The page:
SEE ALSO: Coverage of MarijuanaIn the Puerto Libertad municipality of Misiones alone, the Argentine Naval Prefecture seized 34 tons of marijuana in the first half of 2018, an increase of 221 percent compared to the same time during 2017. Nationwide, authorities tallied 87 drug trafficking arrests every 24 hours, many of which were in the area, according to Clarín. Misiones is located in the so-called “Tri-Border” region — a drug smuggling and criminal hotspot where Paraguay, Brazil and Argentina meet. Misiones’ location on the Paraná River, which continues on to the capital Buenos Aires and the Atlantic Ocean, also makes it a key point for transporting marijuana shipments from neighboring Paraguay, South America’s largest marijuana producer.
InSight Crime AnalysisThe crippling of the penitentiary system in Misiones shows how this border province has turned into a strategic location for marijuana traffickers seeking to reach the country’s sizable urban markets in Buenos Aires and Rosario, which are also key transshipment points. Corrientes province — just to the south of Misiones and pinned on three sides by Paraguay, Brazil and Uruguay — has also seen a surge in marijuana trafficking. Indeed, in March 2017, authorities arrested the mayor, vice mayor and police chief in the northern city of Itatí along the Paraná River in a massive security operation. The mayor and vice mayor allegedly colluded with a local drug lord and were in charge of “coordinating part of the plot to move narcotics and intervening in favor of members of the association to ensure their impunity.” A formal member of Argentina’s Naval Prefecture was also recently arrested in connection to a 10-ton shipment of marijuana in the city of Ituzaingó in northeast Corrientes.
SEE ALSO: Argentina News and ProfileLocal dynamics in Misiones and Corrientes — home to four of Argentina’s five marijuana trafficking hotspots — illustrate the challenges that local institutions are facing in responding to the country’s marijuana trade. The industry also appears to be attracting one of South America’s most powerful organized crime groups, Brazil’s First Capital Command (Primeiro Comando da Capital – PCC). In July 2018, police forces in Misiones thwarted an attempt by suspected PCC members to free another alleged member from one of the province’s jails. The PCC has aggressively expanded its operations across the region. With Argentine authorities already struggling to confront the marijuana trade, the addition of the PCC could further exhaust the country’s security institutions. *This article was written with assistance from InSight Crime investigator Tristan Clavel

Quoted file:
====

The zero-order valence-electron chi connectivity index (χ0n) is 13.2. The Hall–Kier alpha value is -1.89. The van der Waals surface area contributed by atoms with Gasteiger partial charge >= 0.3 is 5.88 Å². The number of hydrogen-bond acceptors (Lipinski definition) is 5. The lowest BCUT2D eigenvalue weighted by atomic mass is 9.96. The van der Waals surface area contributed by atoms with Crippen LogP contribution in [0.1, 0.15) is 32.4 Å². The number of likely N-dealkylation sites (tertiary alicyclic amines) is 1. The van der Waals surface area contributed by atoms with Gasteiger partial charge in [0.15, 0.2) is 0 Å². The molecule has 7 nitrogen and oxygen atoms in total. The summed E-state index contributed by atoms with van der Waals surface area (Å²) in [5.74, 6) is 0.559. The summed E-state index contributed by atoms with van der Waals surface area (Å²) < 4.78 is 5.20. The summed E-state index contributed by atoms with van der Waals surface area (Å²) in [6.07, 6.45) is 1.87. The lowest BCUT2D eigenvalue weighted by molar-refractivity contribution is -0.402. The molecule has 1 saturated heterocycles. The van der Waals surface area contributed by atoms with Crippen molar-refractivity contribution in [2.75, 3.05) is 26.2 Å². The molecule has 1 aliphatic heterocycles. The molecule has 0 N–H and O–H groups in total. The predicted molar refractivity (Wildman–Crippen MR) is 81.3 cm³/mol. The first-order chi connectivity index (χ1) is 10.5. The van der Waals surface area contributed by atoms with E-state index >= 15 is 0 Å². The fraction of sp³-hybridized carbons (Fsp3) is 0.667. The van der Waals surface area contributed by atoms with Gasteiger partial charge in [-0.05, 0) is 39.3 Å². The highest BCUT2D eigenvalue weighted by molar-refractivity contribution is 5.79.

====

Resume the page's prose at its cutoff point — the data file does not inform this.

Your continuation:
SEE ALSO: Coverage of Criminal MigrationAfter cocaine shipments entered Argentina from Bolivia, according to La Nación, they left Quitilipi in northeast Chaco province disguised in charcoal shipments, then arrived at the ports of Rosario and Zárate before being shipped to Spain and Portugal. Morfulis Herrera is a dual Bolivian-Argentine citizen and lived in Yacuíba, which made him one of the main pillars of the Castedo Clan’s cocaine trafficking operations in Bolivia. The Castedo Clan has suffered a series of blows in recent years. Delfín’s brother, Raúl Castedo, alias “Ula,” was arrested a decade ago in Bolivia and was later extradited to Argentina in 2016. He had well-established contacts in Santa Cruz de la Sierra in eastern Bolivia, one of the country’s most important coca base-producing areas and where the group would acquire its product, according to La Nación. Two of Delfín’s other brothers, Rafael and Roberto, are also in jail on charges of belonging to a criminal organization.
InSight Crime AnalysisAuthorities have arrested several high-ranking members of the Castedo Clan over the years, but the group has continued to find a way to operate, and the most recent arrest of Morfulis Herrera is unlikely to be the final blow that dismantles it altogether. One explanation for this is the fact that the clan has appeared to have sole control of nearly every link in the drug trafficking chain in northern Argentina for the better part of the last 20 years, according to authorities. Delfín Castedo’s sister, Roxana, still reportedly owns large swaths of strategic territory on the Bolivian side of the Argentina-Bolivia border.
SEE ALSO: Argentina News and ProfileThe Castedo Clan seems to be much more established and sophisticated than other transnational groups in the country. These types of groups in Argentina have traditionally been localized, cross-border structures that would move drugs into Argentina and then sell them off to other groups who had the know-how to ship them to international markets. In addition, the Castedo Clan has been able to recover from previous arrests, and its leaders appear to have succeeded in managing drug operations from behind bars. In that regard, the Castedo Clan strongly resembles the infamous Monos trafficking group, which continues to rule over large parts of the major port city of Rosario’s microtrafficking landscape even after a historic trial resulted in convictions and prison time for several of its top members. These groups are a reminder of growing warnings that government control may be fading behind prisons across the country.
SEE ALSO: Coverage of Human TraffickingEcuador has also shown a measure of improvement in the number of convictions, although prosecutions have not risen. In 2014, 192 people were prosecuted for human trafficking in the country. But only 14 of those cases resulted in a conviction, representing a rate of less than one percent. In comparison, 178 people were prosecuted in 2017 of which 43 resulted in convictions, resulting in a 24.5 percent rate. In 2014, Ecuador established tougher human trafficking laws with the implementation of Article 91 of the Organic Comprehensive Criminal Code (COIP). This was accompanied by the creation of social entities, such as Casa Bonita, that provide health, education, psychological, and legal support to victims of human trafficking.